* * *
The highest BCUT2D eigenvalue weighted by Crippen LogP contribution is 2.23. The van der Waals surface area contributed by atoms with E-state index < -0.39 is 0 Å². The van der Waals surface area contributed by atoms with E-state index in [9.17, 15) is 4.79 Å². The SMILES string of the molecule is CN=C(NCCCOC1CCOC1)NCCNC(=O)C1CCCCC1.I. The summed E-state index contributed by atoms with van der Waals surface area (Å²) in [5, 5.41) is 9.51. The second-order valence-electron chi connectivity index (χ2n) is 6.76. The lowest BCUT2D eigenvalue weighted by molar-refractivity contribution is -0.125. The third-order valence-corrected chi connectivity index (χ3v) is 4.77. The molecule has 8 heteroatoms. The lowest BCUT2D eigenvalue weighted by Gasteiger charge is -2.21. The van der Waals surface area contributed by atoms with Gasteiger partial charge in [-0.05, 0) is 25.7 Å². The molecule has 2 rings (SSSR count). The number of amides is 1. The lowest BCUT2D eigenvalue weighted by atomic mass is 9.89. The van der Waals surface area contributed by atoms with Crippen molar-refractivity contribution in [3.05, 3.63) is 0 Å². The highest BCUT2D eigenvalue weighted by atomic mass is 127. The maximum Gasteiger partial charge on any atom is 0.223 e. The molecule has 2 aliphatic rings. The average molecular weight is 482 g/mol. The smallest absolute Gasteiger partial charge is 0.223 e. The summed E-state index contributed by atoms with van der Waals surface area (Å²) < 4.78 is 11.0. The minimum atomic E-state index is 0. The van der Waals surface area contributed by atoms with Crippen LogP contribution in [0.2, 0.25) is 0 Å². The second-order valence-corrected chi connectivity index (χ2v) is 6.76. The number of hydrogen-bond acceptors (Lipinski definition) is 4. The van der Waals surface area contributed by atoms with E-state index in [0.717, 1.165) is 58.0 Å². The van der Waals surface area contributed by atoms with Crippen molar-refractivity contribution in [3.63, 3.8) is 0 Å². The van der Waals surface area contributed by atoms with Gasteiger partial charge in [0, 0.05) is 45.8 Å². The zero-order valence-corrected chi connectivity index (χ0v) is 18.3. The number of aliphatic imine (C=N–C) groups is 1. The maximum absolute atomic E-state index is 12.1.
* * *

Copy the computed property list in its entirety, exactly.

The highest BCUT2D eigenvalue weighted by Crippen LogP contribution is 2.23. The van der Waals surface area contributed by atoms with E-state index < -0.39 is 0 Å². The van der Waals surface area contributed by atoms with E-state index in [9.17, 15) is 4.79 Å². The SMILES string of the molecule is CN=C(NCCCOC1CCOC1)NCCNC(=O)C1CCCCC1.I. The summed E-state index contributed by atoms with van der Waals surface area (Å²) in [5, 5.41) is 9.51. The second-order valence-electron chi connectivity index (χ2n) is 6.76. The lowest BCUT2D eigenvalue weighted by molar-refractivity contribution is -0.125. The third-order valence-corrected chi connectivity index (χ3v) is 4.77. The molecule has 8 heteroatoms. The lowest BCUT2D eigenvalue weighted by Gasteiger charge is -2.21. The van der Waals surface area contributed by atoms with Gasteiger partial charge in [-0.05, 0) is 25.7 Å². The molecule has 2 rings (SSSR count). The number of amides is 1. The lowest BCUT2D eigenvalue weighted by atomic mass is 9.89. The van der Waals surface area contributed by atoms with Crippen molar-refractivity contribution in [3.05, 3.63) is 0 Å². The highest BCUT2D eigenvalue weighted by atomic mass is 127. The maximum Gasteiger partial charge on any atom is 0.223 e. The molecule has 2 aliphatic rings. The average molecular weight is 482 g/mol. The smallest absolute Gasteiger partial charge is 0.223 e. The summed E-state index contributed by atoms with van der Waals surface area (Å²) < 4.78 is 11.0. The minimum atomic E-state index is 0. The van der Waals surface area contributed by atoms with Crippen LogP contribution in [0.2, 0.25) is 0 Å². The second-order valence-corrected chi connectivity index (χ2v) is 6.76. The number of hydrogen-bond acceptors (Lipinski definition) is 4. The van der Waals surface area contributed by atoms with E-state index in [0.717, 1.165) is 58.0 Å². The van der Waals surface area contributed by atoms with Crippen molar-refractivity contribution in [3.63, 3.8) is 0 Å². The van der Waals surface area contributed by atoms with Gasteiger partial charge in [0, 0.05) is 45.8 Å². The zero-order valence-corrected chi connectivity index (χ0v) is 18.3. The number of aliphatic imine (C=N–C) groups is 1. The maximum absolute atomic E-state index is 12.1.